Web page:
Wednesday, February 27, 2008

Hayek: Liberty Is

Here is the way Hayek opens THE CONSTITUTION OF LIBERTY:
We are concerned in this book with that condition of men in which coercion of some by others is reduced as much as is possible in society. This state we shall describe throughout as a state of liberty or freedom. (11)
This definition of liberty or freedom makes it clear that freedom is a relation between men. Freedom is not about having greater possibilities or more things to choose from. I’ve heard or read some who do seem to equate freedom or liberty with a larger range of choices. Hayek also notes that restrictions on or infringements of freedom result from the coercion of some by another or by others. A person’s freedom is not reduced by weather or some physical event in nature, or by an accident that leads to a person being confined to a wheelchair.

This idea of freedom implies a person has a private sphere that means some realm for which the individual can act without the direct interference of others:
Whether he is free or not does not depend on the range of choice but on whether he can expect to shape his course of action in accordance with this present intentions, or whether somebody else has power so to manipulate the conditions as to make him act according to that person’s will rather than his own. Freedom thus presupposes that the individual has some assured private sphere, that there is some set of circumstances in his environment with which others cannot interfere. (13)
The words liberty and freedom are often used in different ways, which of course means the possibility of confusion and misunderstandings. Hayek discusses a dangerous and troubling use of the word liberty, which follows from the point of noting above that freedom is not about more choices and it is not about having the physical ability to do something a person wants to do.
. . .until comparatively recent times few people seriously confused this ‘freedom from’ obstacles, this freedom that means omnipotence, with the individual freedom that any kind of social order can secure. Only since this confusion was deliberately fostered as part of the socialist argument has it become dangerous. Once this identification of freedom with power is admitted, there is no limit to the sophisms by which the attractions of the word ‘liberty’ can be used to support measures which destroy individual liberty, no end to the tricks by which people can be exhorted in the name of liberty to give up their liberty. It has been with the help of this equivocation that the notion of collective power over circumstances has been substituted for that of individual liberty and that in totalitarian states liberty has been suppressed in the name of liberty. (16)
Hayek observes that this use of the word freedom has become accepted in the United States by those on the political left, and he specifically associates this view with J.R. Commons and John Dewey. While these figures are from an earlier generation of intellectuals, their work influenced much of the philosophy of the political left today.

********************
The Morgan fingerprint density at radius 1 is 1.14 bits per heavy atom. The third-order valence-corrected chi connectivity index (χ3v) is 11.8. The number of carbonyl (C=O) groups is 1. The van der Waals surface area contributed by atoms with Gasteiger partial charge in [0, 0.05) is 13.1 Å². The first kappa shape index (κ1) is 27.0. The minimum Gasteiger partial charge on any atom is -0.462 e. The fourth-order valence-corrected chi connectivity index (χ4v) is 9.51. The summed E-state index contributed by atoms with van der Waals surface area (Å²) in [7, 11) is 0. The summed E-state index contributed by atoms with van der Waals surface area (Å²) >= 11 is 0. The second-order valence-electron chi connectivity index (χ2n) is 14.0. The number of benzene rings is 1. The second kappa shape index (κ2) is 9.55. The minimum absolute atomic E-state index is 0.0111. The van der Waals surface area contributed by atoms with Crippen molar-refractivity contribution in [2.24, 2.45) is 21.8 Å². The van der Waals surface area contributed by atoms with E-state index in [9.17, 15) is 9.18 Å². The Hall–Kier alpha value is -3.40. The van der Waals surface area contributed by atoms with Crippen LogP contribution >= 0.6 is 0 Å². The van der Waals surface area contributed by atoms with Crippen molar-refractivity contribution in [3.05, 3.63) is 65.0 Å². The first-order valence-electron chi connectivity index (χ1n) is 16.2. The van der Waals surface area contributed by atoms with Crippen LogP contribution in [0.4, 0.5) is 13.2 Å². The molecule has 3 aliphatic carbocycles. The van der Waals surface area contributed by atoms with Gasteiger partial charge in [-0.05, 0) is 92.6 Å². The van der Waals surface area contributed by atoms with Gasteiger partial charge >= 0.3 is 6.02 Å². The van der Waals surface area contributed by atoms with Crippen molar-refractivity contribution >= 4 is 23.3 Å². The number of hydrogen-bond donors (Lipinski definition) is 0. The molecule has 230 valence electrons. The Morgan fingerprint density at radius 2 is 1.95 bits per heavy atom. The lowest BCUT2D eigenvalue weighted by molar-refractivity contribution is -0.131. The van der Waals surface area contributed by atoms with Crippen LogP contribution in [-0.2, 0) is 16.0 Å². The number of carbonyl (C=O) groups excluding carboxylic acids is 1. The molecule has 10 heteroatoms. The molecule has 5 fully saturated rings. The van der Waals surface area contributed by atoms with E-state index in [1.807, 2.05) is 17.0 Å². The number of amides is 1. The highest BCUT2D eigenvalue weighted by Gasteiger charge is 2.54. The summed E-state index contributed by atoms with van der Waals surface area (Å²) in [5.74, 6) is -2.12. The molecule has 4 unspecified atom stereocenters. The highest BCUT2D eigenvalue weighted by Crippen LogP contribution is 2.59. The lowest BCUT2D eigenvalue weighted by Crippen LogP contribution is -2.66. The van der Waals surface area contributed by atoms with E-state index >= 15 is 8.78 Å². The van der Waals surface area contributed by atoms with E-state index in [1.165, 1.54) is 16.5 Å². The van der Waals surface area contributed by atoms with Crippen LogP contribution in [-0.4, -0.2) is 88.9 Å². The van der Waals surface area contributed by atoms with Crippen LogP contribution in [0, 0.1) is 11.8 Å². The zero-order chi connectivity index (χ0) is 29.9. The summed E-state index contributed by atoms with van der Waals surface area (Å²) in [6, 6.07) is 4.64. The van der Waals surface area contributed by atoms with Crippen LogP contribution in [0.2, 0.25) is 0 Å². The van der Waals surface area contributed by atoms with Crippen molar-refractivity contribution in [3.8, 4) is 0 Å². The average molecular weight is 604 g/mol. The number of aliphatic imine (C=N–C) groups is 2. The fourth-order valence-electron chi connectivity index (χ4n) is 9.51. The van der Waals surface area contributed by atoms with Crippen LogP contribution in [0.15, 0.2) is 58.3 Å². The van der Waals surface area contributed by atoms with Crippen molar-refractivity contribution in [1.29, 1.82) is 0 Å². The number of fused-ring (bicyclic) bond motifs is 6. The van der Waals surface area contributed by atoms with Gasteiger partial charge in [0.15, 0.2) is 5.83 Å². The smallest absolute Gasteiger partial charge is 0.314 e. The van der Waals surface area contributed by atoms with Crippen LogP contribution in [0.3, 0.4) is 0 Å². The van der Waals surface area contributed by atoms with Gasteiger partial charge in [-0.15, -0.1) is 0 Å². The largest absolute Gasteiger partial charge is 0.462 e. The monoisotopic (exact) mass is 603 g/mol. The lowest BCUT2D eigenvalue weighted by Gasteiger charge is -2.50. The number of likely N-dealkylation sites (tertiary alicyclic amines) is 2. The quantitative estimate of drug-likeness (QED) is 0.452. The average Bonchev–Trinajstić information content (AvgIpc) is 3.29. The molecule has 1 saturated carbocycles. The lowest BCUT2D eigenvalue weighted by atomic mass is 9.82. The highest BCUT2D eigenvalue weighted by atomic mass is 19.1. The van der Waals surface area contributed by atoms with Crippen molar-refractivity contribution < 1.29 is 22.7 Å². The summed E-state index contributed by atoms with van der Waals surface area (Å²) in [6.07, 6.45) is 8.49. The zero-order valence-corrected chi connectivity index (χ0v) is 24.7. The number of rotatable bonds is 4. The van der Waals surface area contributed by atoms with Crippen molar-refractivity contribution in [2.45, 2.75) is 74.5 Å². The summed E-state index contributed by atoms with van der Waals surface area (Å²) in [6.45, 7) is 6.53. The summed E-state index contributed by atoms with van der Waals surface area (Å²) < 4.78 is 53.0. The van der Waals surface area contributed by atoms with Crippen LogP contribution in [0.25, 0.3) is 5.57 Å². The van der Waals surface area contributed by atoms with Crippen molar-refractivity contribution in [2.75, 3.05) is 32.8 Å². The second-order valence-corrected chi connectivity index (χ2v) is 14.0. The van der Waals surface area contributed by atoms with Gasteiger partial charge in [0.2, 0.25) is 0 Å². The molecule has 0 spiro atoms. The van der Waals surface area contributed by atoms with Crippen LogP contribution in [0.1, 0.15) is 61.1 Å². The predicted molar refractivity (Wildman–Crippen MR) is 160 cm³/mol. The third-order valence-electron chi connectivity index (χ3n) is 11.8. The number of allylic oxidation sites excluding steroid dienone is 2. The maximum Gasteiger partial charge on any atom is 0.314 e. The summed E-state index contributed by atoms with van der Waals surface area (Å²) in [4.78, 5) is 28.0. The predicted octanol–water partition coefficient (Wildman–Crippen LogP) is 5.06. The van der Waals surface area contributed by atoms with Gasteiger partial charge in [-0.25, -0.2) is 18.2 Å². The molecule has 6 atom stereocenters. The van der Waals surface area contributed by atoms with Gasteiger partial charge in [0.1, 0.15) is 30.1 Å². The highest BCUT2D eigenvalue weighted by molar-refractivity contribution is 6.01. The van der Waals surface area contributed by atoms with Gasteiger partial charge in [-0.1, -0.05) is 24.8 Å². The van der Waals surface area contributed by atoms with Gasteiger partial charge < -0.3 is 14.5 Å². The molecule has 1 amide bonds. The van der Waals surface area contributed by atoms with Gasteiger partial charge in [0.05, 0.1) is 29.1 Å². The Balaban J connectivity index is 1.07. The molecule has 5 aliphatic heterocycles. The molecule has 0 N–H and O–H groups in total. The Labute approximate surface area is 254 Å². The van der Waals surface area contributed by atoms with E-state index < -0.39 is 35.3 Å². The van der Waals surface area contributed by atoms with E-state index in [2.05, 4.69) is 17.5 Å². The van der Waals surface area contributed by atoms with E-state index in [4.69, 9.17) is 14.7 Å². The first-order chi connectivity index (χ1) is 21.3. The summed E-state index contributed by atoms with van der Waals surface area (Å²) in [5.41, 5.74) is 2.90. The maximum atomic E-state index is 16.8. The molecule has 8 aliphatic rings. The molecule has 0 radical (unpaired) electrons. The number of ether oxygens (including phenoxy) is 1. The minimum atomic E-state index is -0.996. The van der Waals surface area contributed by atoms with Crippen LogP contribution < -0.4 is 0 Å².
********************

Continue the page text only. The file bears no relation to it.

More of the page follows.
This confusion of liberty with power is especially troubling because it can be used to associate that natural appeal of the word with the call to redistribute wealth:
This confusion of liberty as power with liberty in its original meaning inevitably leads to the identification of liberty with wealth; and this makes it possible to exploit all the appeal which the word ‘liberty’ carries in the support for a demand for the redistribution of wealth. Yet, though freedom and wealth are both good things which most of us desire and though we often need both to obtain what we wish, they still remain different. (17)
Another way of thinking about the meaning of liberty puts things more directly, I think, in terms that relate to government and the individual.
. . . it describes the absence of a particular obstacle – coercion by other men. . . .It does not assure us of any particular opportunities, but leaves it to us to decide what use we shall make of the circumstances in which we find ourselves. . . .it does not exist if one needs permission for most of what one can do. The difference between liberty and liberties is that which exists between a condition in which all is permitted that is not prohibited by general rules and one in which all is prohibited that is not explicitly permitted. (19)
It seems to me this last suggestion relates to a perspective often heard at least in political discussions, and probably also in many academic circles. Some discuss the rights of individuals as though those rights are granted to the individuals by the government. I think this is a view often used to discuss property rights for example, and it seems to me a view which is often used by law professors and legal scholars. It would seem that if government grants rights to individuals, then individuals do not have a right to do something or to take some action unless they have been explicitly granted the right to take that action by government. In contrast is the view that an individual has a right to act as he wants unless that action has been prohibited by general rules. This view seems much more the view Jefferson relied on in writing the Declaration of Independence, and it is much more the view of Locke and many others.

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